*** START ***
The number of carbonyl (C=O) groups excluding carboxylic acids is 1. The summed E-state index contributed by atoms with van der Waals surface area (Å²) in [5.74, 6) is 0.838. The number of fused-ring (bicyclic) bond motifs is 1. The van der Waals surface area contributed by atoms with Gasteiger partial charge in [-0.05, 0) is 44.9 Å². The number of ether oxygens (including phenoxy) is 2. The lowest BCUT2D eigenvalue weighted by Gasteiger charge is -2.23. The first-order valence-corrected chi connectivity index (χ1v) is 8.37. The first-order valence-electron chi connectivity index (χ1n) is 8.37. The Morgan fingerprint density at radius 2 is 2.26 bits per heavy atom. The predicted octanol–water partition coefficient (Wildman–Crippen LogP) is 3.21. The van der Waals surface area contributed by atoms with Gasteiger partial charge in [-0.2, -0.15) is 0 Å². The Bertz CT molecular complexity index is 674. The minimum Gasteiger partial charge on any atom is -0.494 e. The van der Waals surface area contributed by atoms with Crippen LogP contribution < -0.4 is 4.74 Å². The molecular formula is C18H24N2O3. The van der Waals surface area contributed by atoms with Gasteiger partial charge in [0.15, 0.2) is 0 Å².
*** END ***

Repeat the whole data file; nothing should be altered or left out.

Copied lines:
The number of carbonyl (C=O) groups excluding carboxylic acids is 1. The summed E-state index contributed by atoms with van der Waals surface area (Å²) in [5.74, 6) is 0.838. The number of fused-ring (bicyclic) bond motifs is 1. The van der Waals surface area contributed by atoms with Gasteiger partial charge in [-0.05, 0) is 44.9 Å². The number of ether oxygens (including phenoxy) is 2. The lowest BCUT2D eigenvalue weighted by Gasteiger charge is -2.23. The first-order valence-corrected chi connectivity index (χ1v) is 8.37. The first-order valence-electron chi connectivity index (χ1n) is 8.37. The Morgan fingerprint density at radius 2 is 2.26 bits per heavy atom. The predicted octanol–water partition coefficient (Wildman–Crippen LogP) is 3.21. The van der Waals surface area contributed by atoms with Gasteiger partial charge in [-0.2, -0.15) is 0 Å². The Bertz CT molecular complexity index is 674. The minimum Gasteiger partial charge on any atom is -0.494 e. The van der Waals surface area contributed by atoms with Crippen LogP contribution < -0.4 is 4.74 Å². The molecular formula is C18H24N2O3. The van der Waals surface area contributed by atoms with Gasteiger partial charge in [0.15, 0.2) is 0 Å².